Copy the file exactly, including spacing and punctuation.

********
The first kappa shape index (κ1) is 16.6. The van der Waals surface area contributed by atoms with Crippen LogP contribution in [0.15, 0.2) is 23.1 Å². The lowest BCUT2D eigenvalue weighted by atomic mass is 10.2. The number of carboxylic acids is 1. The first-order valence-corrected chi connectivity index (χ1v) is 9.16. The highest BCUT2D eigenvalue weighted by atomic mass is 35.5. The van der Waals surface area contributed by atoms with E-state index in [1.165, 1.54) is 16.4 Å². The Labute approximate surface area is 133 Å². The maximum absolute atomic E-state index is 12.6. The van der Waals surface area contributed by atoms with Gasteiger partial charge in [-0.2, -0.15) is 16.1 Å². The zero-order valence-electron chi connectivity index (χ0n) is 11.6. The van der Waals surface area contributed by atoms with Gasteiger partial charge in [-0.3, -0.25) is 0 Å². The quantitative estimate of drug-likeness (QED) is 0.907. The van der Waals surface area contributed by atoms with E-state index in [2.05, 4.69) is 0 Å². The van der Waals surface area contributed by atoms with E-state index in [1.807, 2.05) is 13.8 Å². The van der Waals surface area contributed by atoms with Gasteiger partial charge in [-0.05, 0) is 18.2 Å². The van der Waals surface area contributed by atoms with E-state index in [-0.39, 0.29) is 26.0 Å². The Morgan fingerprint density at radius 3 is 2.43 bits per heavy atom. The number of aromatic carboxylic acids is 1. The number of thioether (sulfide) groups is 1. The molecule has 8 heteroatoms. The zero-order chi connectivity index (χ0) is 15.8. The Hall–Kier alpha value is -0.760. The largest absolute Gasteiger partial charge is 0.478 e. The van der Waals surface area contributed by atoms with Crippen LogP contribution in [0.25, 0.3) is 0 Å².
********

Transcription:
The first kappa shape index (κ1) is 16.6. The van der Waals surface area contributed by atoms with Crippen LogP contribution in [0.15, 0.2) is 23.1 Å². The lowest BCUT2D eigenvalue weighted by atomic mass is 10.2. The number of carboxylic acids is 1. The first-order valence-corrected chi connectivity index (χ1v) is 9.16. The highest BCUT2D eigenvalue weighted by atomic mass is 35.5. The van der Waals surface area contributed by atoms with E-state index in [1.165, 1.54) is 16.4 Å². The Labute approximate surface area is 133 Å². The maximum absolute atomic E-state index is 12.6. The van der Waals surface area contributed by atoms with Gasteiger partial charge in [-0.2, -0.15) is 16.1 Å². The zero-order valence-electron chi connectivity index (χ0n) is 11.6. The van der Waals surface area contributed by atoms with Gasteiger partial charge in [-0.3, -0.25) is 0 Å². The quantitative estimate of drug-likeness (QED) is 0.907. The van der Waals surface area contributed by atoms with E-state index in [2.05, 4.69) is 0 Å². The van der Waals surface area contributed by atoms with E-state index in [1.807, 2.05) is 13.8 Å². The van der Waals surface area contributed by atoms with Gasteiger partial charge in [-0.05, 0) is 18.2 Å². The van der Waals surface area contributed by atoms with E-state index in [-0.39, 0.29) is 26.0 Å². The Morgan fingerprint density at radius 3 is 2.43 bits per heavy atom. The number of aromatic carboxylic acids is 1. The number of thioether (sulfide) groups is 1. The molecule has 8 heteroatoms. The zero-order chi connectivity index (χ0) is 15.8. The Hall–Kier alpha value is -0.760. The largest absolute Gasteiger partial charge is 0.478 e. The van der Waals surface area contributed by atoms with Crippen LogP contribution in [0.25, 0.3) is 0 Å².